Historical impacts of outbreaks on the economy and job market

 


KEY POINTS: 

  • COVID-19 is not the first pandemic we have seen in history 
  • The Center for Disease Control and Prevention in the US projected that up to 40% of the workforce will be unable to work due to Swine Flu in 2009 
  • MERS outbreak in 2012 cost South Korea a $2.6billion loss in the tourism industry 
  • Now, 1.6 billion people are at risk for unemployment all over the world due to COVID-19 
  • Taking job search, candidate search, and even on-boarding online will be the best and safest approach to recruitment in the “new normal” 

 

In times of plague, he of good health is king. This remains as relevant as it was in history as it is today. 

The 20th century and contemporary human history both have had multiple instances of mass illness, a few of which are regarded as some of the deadliest ever. Consider the Spanish Flu which began in the spring of 1918 and lasted until the summer of 1919. Due to lapses in medical record-keeping, the exact death toll is not known and is estimated to be somewhere from 17 million to 100 million.  

 

Swine Flu and the changes in customer behavior 

The Swine Flu pandemic came in 2009, while economies were still dealing with the previous year’s housing recession and an already downtrodden economy. The outbreak brought about change in societal spending habits and behaviour, but certainly not as disruptive as the precautionary measures implemented for COVID-19.  

In response to the Swine Flu threat, workplaces were urged to prepare for extended periods of closure, mass employee absences, and upsurge of patients in health institutions. The Centers for Disease Control and Prevention (CDC) in the US projected that up to 40% of the workforce may be unable to work because of circumstances brought upon by the pandemic.  

Interestingly, analysis showed that it was not the deaths caused by the virus or the periods of fluctuating employment that disrupted the economy the most but the changes in customer behavior and spending habits that left a lasting impact on the market. 

 

SARS and MERS and the tourism sector 

There was also the SARS Outbreak which lasted from 2002 to 2004, just a few years prior to the Swine Flu pandemic. Most of the cases reported came from Southeast Asia, and China in particular where the first one was identified. Due to fear of the virus, countries all over the world, rushed to adopt policies in order to mitigate the health risks currently threatening the workforce. The MERS Outbreak in 2012 incited a similar reaction from countries all over the globe. In terms of economic damage, the MERS-CoV dealt a heavy blow to the tourism sector the most, leading to revenue deficits like South Korea’s $2.6 billion loss.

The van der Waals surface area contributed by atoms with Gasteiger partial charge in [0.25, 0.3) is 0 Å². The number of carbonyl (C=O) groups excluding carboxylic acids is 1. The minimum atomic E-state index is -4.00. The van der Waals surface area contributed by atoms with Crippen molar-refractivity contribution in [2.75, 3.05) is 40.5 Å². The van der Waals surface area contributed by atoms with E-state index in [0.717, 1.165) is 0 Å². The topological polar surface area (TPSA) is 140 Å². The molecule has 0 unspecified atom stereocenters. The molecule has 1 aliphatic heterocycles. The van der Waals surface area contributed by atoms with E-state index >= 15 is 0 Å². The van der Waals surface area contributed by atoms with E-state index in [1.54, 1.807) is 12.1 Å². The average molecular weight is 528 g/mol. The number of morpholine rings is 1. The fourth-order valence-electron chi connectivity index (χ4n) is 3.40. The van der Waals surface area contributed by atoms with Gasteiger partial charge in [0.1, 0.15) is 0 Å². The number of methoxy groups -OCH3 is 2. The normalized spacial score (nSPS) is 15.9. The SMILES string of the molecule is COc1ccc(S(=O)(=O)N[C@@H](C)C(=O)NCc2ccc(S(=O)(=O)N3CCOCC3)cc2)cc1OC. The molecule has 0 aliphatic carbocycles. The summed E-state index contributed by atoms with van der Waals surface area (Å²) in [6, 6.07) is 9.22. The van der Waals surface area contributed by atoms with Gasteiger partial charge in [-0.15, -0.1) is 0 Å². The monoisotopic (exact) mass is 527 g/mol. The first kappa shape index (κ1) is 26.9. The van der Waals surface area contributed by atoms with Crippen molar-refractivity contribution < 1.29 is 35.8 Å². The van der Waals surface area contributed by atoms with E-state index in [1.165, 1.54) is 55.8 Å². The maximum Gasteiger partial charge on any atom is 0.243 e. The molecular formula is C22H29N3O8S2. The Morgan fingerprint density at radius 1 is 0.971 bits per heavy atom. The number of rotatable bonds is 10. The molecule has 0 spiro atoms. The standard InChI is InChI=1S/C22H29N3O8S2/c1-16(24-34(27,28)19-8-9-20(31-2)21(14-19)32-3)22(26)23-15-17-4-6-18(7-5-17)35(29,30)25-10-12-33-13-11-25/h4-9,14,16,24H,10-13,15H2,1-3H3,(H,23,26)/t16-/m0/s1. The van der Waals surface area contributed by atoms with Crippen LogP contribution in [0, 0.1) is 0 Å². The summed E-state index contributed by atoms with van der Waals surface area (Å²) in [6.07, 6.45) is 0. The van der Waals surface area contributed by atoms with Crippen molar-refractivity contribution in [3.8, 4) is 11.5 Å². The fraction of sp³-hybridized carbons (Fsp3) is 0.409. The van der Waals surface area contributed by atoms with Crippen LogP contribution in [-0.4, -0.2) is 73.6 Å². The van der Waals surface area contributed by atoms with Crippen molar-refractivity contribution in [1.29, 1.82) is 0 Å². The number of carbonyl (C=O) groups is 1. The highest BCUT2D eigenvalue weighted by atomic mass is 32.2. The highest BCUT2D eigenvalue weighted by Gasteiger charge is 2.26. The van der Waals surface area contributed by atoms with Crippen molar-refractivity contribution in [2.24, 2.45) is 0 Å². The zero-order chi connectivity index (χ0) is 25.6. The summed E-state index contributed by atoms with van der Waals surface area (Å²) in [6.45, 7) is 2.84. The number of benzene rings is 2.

COVID-19 and the “Great Lockdown”  

The latest — and arguably one of the most disruptive — of these outbreaks is COVID-19. As of writing, there have been more than 6 million confirmed cases worldwide, with mortalities over 370,000 . The worldwide response to this mass infection is reminiscent of previous measures, but in greater scale. The global economy is already thought to be in recession due to the “Great Lockdown”.  

One of the most important numbers right now is 1.6 billion. It represents the number of people that is projected to be at risk of unemployment. As economies worldwide find their growth interrupted and sweeping changes in the business landscape are felt, billions of workers find their employment at risk. For young professionals and fresh graduates, the job search may take a little longer.  

 

The job search during the pandemic 

Where should one find work? There are online apps and websites that continue to connect applicants with potential jobs, and some also offer you a chance for extra income to be a scout and refer people for a job. Recruitday, one of these leading recruitment platforms, has a number of job openings for companies still on the lookout for talent even during these times. Online applications are the safest way to conduct job searches right now and perhaps even post-pandemic, as the new normal shapes up to be digital-first. 

 

The economy is at a standstill and may continue to show sluggish growth for months or even years. As governments and businesses rebuild, the need for talent will continue to rise. Online recruitment platforms remain one of the best tools to take advantage of in making sure that the talent acquisition process stays effective even through the current crisis.  

 

 

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